Deciding to Go Back to School as an Adult
Here at Consumerism Commentary, we are lifelong learners. We’ve explored the benefits of a Master of Business Administration (MBA) degree here (see: Is An MBA Worthwhile?). But what about other degrees? How do you know when it’s time to go back to college, enroll in an advanced degree, or audit an extension course? If you find yourself asking, “Should I go back to school,” read on.
In this article, we’ll talk about figuring out your own motivations, going back to college, applying for graduate school, how to go back to school (finding the money and support to succeed) and what to avoid at all costs.
Almost all the advice on deciding to go back to school boils down to understanding your own motivations. Some of the best reasons to go back to school include:
- Finishing your undergraduate degree – opening up job possibilities that were formerly closed
- Pursuing a lifelong passion
- Getting a promotion from your current employer
- Dabbling in a hobby
- Increasing your salary
- Switching fields
How motivated are you to complete your chosen program? Be honest with yourself. That can help you determine if you want to go back full-time, part-time, or start with extension courses or community college courses.
Going Back to College
For adults thinking about becoming a co-ed again, you might be pleasantly surprised to see who is sitting in class with you (hint: it’s not all 18 year olds). Almost 40% of undergraduates are older than 25 and almost 25% of them have children. That means that colleges are having to adjust for a different type of student–one who may be working full-time, juggling the demands of parenthood, and looking for immediate value.
There isn’t a lot of guidance on how to go back to college for adults. In an interview with NPR, Rebecca Klein-Collins, author of Never Too Late: The Adult Student’s Guide to College, advises potential college students to:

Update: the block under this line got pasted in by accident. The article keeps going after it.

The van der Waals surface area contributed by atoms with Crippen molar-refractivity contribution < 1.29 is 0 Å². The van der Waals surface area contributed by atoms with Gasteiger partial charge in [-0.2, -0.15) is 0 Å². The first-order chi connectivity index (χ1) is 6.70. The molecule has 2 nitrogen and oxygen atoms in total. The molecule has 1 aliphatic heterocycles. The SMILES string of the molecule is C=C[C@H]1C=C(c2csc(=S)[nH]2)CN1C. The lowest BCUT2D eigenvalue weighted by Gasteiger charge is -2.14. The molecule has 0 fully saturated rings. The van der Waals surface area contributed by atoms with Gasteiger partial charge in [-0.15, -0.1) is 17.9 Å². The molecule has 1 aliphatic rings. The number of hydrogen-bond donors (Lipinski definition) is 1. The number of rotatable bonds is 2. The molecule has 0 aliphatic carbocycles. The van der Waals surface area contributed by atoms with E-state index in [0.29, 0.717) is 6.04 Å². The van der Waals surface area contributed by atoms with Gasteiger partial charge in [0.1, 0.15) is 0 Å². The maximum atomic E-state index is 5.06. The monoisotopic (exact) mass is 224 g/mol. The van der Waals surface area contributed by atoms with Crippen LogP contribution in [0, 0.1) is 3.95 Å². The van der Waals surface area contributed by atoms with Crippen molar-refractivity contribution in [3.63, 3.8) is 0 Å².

Find a place that acknowledges who you are at this stage in your life. And that can manifest itself in a number of different ways. It can mean that a school is not expecting you to drop everything and go to school full-time; they understand that you have work and family obligations and they help design a program that’s going to fit into your busy lifestyle. It could also mean a program that really acknowledges the diverse experiences that students are bringing to the classroom — so instructors are not just assuming that you’re coming right out of high school, but that you have learned from your own life — and they see that experience has relevance in the classroom that can contribute to the class in a very unique way.
In the same way that there isn’t much guidance for older adults, most of the annual college rankings are aimed squarely at high school seniors and their parents. But Washington Monthly produces a yearly ranking of colleges for older adults.
And if getting your bachelor’s is to increase your salary (or perhaps to help you qualify for jobs that are out of reach at the moment), check out the government’s data on annual earnings for college grads a year after graduation. It’s worth noting that timing matters: the return on investment (ROI) for liberal arts colleges is lower at the ten-year mark than that of other institutions ($62,000 vs. $107,000) but if you have 40 years left in your career, it is actually much higher ($918,000 vs. $723,000). And every year, Kipling’s puts out a list of its best college values.
Getting an Advanced Degree
If you are thinking about a graduate degree for the financial boost, you’ll want to consider the return on investment (ROI). Forbes lays out seven steps to calculate the ROI alongside a precautionary tale where one unlucky lawyer ended up $350,000 in debt while making just $20,000 a year.
The Harvard Business Review (perhaps ironically) explored whether it makes sense to go to graduate school and came up with their top reasons:
- To increase your salary